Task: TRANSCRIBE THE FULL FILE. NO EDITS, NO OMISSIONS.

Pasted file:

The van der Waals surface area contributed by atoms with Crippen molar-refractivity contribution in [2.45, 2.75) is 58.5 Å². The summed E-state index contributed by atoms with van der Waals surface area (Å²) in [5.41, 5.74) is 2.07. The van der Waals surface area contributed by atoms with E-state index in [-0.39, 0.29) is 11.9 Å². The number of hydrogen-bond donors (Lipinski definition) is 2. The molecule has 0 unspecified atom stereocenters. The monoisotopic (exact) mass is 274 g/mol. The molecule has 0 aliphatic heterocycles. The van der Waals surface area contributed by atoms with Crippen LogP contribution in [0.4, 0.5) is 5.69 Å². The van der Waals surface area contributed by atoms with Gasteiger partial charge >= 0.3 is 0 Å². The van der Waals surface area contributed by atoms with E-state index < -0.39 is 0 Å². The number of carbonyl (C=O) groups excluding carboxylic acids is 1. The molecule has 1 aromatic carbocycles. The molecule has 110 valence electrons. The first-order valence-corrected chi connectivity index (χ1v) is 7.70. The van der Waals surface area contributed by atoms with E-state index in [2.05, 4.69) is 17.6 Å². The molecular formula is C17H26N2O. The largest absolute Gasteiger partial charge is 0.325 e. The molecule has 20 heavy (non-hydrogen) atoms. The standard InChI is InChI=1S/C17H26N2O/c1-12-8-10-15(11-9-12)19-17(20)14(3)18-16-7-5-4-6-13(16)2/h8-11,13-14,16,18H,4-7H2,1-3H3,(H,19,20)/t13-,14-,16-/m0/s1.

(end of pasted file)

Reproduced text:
The van der Waals surface area contributed by atoms with Crippen molar-refractivity contribution in [2.45, 2.75) is 58.5 Å². The summed E-state index contributed by atoms with van der Waals surface area (Å²) in [5.41, 5.74) is 2.07. The van der Waals surface area contributed by atoms with E-state index in [-0.39, 0.29) is 11.9 Å². The number of hydrogen-bond donors (Lipinski definition) is 2. The molecule has 0 unspecified atom stereocenters. The monoisotopic (exact) mass is 274 g/mol. The molecule has 0 aliphatic heterocycles. The van der Waals surface area contributed by atoms with Crippen LogP contribution in [0.4, 0.5) is 5.69 Å². The van der Waals surface area contributed by atoms with Gasteiger partial charge >= 0.3 is 0 Å². The van der Waals surface area contributed by atoms with E-state index < -0.39 is 0 Å². The number of carbonyl (C=O) groups excluding carboxylic acids is 1. The molecule has 1 aromatic carbocycles. The molecule has 110 valence electrons. The first-order valence-corrected chi connectivity index (χ1v) is 7.70. The van der Waals surface area contributed by atoms with E-state index in [2.05, 4.69) is 17.6 Å². The molecular formula is C17H26N2O. The largest absolute Gasteiger partial charge is 0.325 e. The molecule has 20 heavy (non-hydrogen) atoms. The standard InChI is InChI=1S/C17H26N2O/c1-12-8-10-15(11-9-12)19-17(20)14(3)18-16-7-5-4-6-13(16)2/h8-11,13-14,16,18H,4-7H2,1-3H3,(H,19,20)/t13-,14-,16-/m0/s1.